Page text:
In Deschner v. State of Montana Dep't of Highways, No. DA 15-693 (Feb. 28, 2017) the Montana Supreme Court agreed with the plaintiffs, who argued on appeal that the trial court had improperly instructed the jury about the requirements of inverse condemnation law. But the court affirmed the jury's verdict of no inverse liability, because the jury had concluded that the Department wasn't negligent, and hadn't caused the damage to the home.
The Department maintained a highway on a bluff that apparently is some kind of attraction. Deschner's home was at the bottom of the bluff, and one day, a two million pound sandstone slab crashed down on the home and destroyed it. As the photo above shows, the home was a total loss. The owners brought suit, alleging both inverse condemnation and negligence. The jury eventually ruled for the Department on both claims.
The homeowners appealed, alleging the trial court's instruction setting out the elements of inverse condemnation under Montana law was wrong. Inverse plaintiffs only need prove (1) they own property, (2) the property was damaged, (3) there was a public improvement that (4) caused the damage.
Instead, the jury was instructed that (1) the damage must be foreseeable, (2) the damage was remote, (3) the damage to the property was the "proximate result" of the public works, (4) the cost of the damage is better absorbed by the public, and (5) the plaintiffs "go uncompensated they would contribute more than their proper share to the public undertaking."
Given those confusing set of five factors, is it any wonder the Montana Supreme Court concluded that the instructions presented to the jury didn't cut it? Although based on an earlier Montana case, the court held the holding in that case "is more noteworthy for establishing what is not required to bring a claim for inverse condemnation--than what is required." Slip op. at 8 (emphasis original). The court agreed with the homeowners that "the test for inverse condemnation must be evaluated within the context of [the Montana Constitution], ... and the five factors "should not be strictly applied as elements of an inverse condemnation claim." Slip op. at 9. All the plaintiffs needed to prove was that the Department caused the damage to their house. So far so good.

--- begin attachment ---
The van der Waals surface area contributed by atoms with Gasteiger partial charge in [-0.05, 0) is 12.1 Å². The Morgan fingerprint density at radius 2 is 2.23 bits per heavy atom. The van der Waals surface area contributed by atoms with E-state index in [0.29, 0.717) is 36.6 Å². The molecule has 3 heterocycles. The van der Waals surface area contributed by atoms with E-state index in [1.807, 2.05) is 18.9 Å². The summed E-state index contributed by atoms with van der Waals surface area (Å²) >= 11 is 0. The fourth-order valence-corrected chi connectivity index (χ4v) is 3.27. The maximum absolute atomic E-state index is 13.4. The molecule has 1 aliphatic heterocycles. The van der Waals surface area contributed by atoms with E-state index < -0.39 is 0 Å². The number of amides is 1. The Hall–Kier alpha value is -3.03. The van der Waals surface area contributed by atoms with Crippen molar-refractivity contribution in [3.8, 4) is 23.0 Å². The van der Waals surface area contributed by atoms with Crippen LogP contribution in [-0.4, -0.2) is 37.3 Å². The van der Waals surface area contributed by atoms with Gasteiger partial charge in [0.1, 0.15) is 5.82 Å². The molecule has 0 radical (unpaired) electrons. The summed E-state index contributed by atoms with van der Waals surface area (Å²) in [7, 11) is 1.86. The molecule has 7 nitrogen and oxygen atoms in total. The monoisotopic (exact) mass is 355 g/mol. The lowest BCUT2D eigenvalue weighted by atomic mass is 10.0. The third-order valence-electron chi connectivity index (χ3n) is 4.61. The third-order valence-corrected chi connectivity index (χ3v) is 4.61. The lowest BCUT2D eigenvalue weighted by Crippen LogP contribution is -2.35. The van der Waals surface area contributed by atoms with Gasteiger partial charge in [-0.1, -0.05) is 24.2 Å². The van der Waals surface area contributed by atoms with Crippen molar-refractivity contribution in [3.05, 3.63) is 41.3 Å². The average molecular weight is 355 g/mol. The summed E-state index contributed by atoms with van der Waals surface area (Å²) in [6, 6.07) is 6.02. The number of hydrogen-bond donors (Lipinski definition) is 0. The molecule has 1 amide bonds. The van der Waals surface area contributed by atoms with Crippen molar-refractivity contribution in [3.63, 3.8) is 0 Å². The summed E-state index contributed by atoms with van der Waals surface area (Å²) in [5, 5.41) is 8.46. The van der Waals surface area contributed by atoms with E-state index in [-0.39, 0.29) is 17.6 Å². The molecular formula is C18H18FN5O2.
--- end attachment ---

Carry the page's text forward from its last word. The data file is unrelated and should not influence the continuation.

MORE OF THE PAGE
But that wasn't the end of the court's analysis. The jury had also been presented with a negligence claim, and concluded that the Department was "0% at fault" when asked what percentage, if any, each party contributed to the plaintiffs' damages. Yes, the jury answered this question in the context of negligence, but that's just a technical difference: the jury had been asked whether the Department had caused the damages, and concluded no:
Instruction No. 29 incorrectly required Deschner and Lodge to prove elements to their inverse condemnation claim beyond that which Article II, Section 29 of the Montana Constitution and our case law subsequent to Rauser require. Nevertheless, when read in the context of the given instructions in their entirety, in connection with the evidence presented at trial, and in light of the jury’s answer regarding causation on the special verdict form, we conclude that the District Court’s refusal to give Deschner and Lodge’s proposed jury instruction does not constitute reversible error because Deschner and Lodge failed to establish that the State caused their damages. Therefore, Deschner and Lodge’s substantial rights were not affected and they were not prejudiced by the given instruction and the District Court’s refusal of their alternative instructions.
Slip op. at 11.
End result: no-harm, no-foul, and inverse condemnation law is now squared away for future cases; but for these plaintiffs, no luck at all.